What is a Japanese Candlestick?

I

n the 18th century a Japanese rice merchant, named Munehisa Homma developed a technical analysis method to analyze the price of rice contracts.

Today this technique is called candlestick charting and is widely used when drawing charts. 

This Japanese businessman began trading at the local rice exchange around 1750. He kept records of market psychology learning to boost his profits by carefully monitoring prices and not rushing into trades.

Homma is known as the “GrandFather of candlesticks chart” because of his research on price patterns. 

But why was he the GRANDfather and not the father? Continue reading.

Japanese Candlestick Trading

Nobody knew about this method until Steve Nison brought the concept of the Japanese Candlestick technique to Europe. 

Slowly, this secret technique grew in popularity in the ’90s.

Steve Nison became widely credited for bringing candlestick charting to the Western world. 

He wrote many books on the basis of how the Candlestick technique works. 

What are exactly the Japanese candlesticks?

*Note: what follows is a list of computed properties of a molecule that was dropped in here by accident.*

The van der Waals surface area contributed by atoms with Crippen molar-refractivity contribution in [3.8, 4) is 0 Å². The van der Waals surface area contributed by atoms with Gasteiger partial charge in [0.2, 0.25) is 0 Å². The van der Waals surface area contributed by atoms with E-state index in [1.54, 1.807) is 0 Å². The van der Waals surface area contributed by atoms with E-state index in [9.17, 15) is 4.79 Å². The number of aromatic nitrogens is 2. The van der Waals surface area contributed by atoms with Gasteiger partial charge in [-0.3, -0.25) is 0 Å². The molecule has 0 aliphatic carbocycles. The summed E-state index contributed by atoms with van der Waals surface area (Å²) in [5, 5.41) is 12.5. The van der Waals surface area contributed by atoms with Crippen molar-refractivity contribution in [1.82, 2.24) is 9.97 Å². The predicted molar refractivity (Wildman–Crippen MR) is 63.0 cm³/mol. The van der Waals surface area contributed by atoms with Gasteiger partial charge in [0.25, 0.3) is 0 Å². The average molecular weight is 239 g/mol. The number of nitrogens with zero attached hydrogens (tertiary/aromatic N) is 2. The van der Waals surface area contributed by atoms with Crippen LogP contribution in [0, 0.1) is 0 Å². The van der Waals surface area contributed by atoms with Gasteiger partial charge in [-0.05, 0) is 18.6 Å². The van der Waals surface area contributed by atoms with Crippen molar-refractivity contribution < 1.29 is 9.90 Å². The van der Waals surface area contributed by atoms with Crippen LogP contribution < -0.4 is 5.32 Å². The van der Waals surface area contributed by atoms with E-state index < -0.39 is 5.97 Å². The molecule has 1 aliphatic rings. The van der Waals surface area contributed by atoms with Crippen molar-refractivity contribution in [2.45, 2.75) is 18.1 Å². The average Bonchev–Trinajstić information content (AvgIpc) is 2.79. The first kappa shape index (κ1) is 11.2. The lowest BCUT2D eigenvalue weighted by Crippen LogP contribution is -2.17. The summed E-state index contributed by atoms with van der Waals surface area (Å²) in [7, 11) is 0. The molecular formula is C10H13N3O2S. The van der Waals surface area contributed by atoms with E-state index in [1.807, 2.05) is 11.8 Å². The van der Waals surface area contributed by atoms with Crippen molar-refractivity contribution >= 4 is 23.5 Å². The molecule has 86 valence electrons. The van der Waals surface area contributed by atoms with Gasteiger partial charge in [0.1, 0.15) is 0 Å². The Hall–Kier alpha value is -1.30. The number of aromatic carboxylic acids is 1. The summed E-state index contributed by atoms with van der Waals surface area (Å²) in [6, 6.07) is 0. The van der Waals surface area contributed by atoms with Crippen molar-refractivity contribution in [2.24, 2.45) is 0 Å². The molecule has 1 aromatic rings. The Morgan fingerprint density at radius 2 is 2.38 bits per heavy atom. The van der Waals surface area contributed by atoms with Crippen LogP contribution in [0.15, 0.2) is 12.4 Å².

The candlesticks provide a graphical representation of price movement.

Each candlestick represents a period of time that can span seconds, minutes, hours, days, weeks, months or years.

Japanese candlesticks are formed using the open, high, low, and close of the chosen time period.

  1. If the opening price is less than the closing price then the body of the candlestick is green (different software can use white or blue). A very long white body or bar indicates that there was aggressive buying in that time period.
  1. If the opening price is more than the closing price then the body of the candlestick is red (different software can use black as a colour of the body). A very long red body or bar indicates that there was aggressive selling (fear) in that time period.
  1. The hollow or filled section of the candlestick is called the “real body” or body.
  1. The thin lines poking above and below the body display the high/low range and are called shadows.
  1. The top of the upper shadow is the “high“.
  1. The bottom of the lower shadow is the “low“

You still don’t get how this candle holder can help you trade, do ya? Jump onto the next pages to make you believe, it really does help you!

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